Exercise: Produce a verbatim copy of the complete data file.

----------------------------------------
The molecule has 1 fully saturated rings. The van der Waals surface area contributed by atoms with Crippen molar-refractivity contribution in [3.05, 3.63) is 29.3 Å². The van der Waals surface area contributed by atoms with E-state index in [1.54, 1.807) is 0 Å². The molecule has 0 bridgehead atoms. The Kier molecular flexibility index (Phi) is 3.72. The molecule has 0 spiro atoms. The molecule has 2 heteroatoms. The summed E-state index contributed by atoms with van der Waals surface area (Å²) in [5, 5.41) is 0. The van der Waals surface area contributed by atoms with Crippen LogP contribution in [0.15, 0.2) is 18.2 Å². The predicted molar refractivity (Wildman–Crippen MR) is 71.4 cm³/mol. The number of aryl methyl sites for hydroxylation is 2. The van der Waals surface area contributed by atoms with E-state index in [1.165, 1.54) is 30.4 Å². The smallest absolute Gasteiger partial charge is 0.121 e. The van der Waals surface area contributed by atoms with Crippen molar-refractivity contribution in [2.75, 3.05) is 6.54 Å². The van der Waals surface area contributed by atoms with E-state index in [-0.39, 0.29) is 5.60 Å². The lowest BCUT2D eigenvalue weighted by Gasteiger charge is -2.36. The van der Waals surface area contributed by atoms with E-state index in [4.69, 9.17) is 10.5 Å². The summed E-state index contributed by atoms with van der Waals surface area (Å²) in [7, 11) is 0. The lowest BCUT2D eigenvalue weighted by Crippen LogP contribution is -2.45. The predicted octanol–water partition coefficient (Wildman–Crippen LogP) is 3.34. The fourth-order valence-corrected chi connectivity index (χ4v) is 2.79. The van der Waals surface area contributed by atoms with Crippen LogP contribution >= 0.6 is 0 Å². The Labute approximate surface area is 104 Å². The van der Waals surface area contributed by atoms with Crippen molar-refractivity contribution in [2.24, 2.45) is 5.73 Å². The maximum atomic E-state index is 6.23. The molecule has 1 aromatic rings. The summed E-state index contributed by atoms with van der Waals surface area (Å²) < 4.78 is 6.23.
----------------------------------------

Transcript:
The molecule has 1 fully saturated rings. The van der Waals surface area contributed by atoms with Crippen molar-refractivity contribution in [3.05, 3.63) is 29.3 Å². The van der Waals surface area contributed by atoms with E-state index in [1.54, 1.807) is 0 Å². The molecule has 0 bridgehead atoms. The Kier molecular flexibility index (Phi) is 3.72. The molecule has 0 spiro atoms. The molecule has 2 heteroatoms. The summed E-state index contributed by atoms with van der Waals surface area (Å²) in [5, 5.41) is 0. The van der Waals surface area contributed by atoms with Crippen LogP contribution in [0.15, 0.2) is 18.2 Å². The predicted molar refractivity (Wildman–Crippen MR) is 71.4 cm³/mol. The number of aryl methyl sites for hydroxylation is 2. The van der Waals surface area contributed by atoms with E-state index in [1.165, 1.54) is 30.4 Å². The smallest absolute Gasteiger partial charge is 0.121 e. The van der Waals surface area contributed by atoms with Crippen molar-refractivity contribution in [2.75, 3.05) is 6.54 Å². The van der Waals surface area contributed by atoms with E-state index in [-0.39, 0.29) is 5.60 Å². The lowest BCUT2D eigenvalue weighted by Gasteiger charge is -2.36. The van der Waals surface area contributed by atoms with E-state index in [4.69, 9.17) is 10.5 Å². The summed E-state index contributed by atoms with van der Waals surface area (Å²) in [7, 11) is 0. The lowest BCUT2D eigenvalue weighted by Crippen LogP contribution is -2.45. The predicted octanol–water partition coefficient (Wildman–Crippen LogP) is 3.34. The fourth-order valence-corrected chi connectivity index (χ4v) is 2.79. The van der Waals surface area contributed by atoms with Crippen LogP contribution >= 0.6 is 0 Å². The Labute approximate surface area is 104 Å². The van der Waals surface area contributed by atoms with Crippen molar-refractivity contribution in [2.24, 2.45) is 5.73 Å². The maximum atomic E-state index is 6.23. The molecule has 1 aromatic rings. The summed E-state index contributed by atoms with van der Waals surface area (Å²) < 4.78 is 6.23.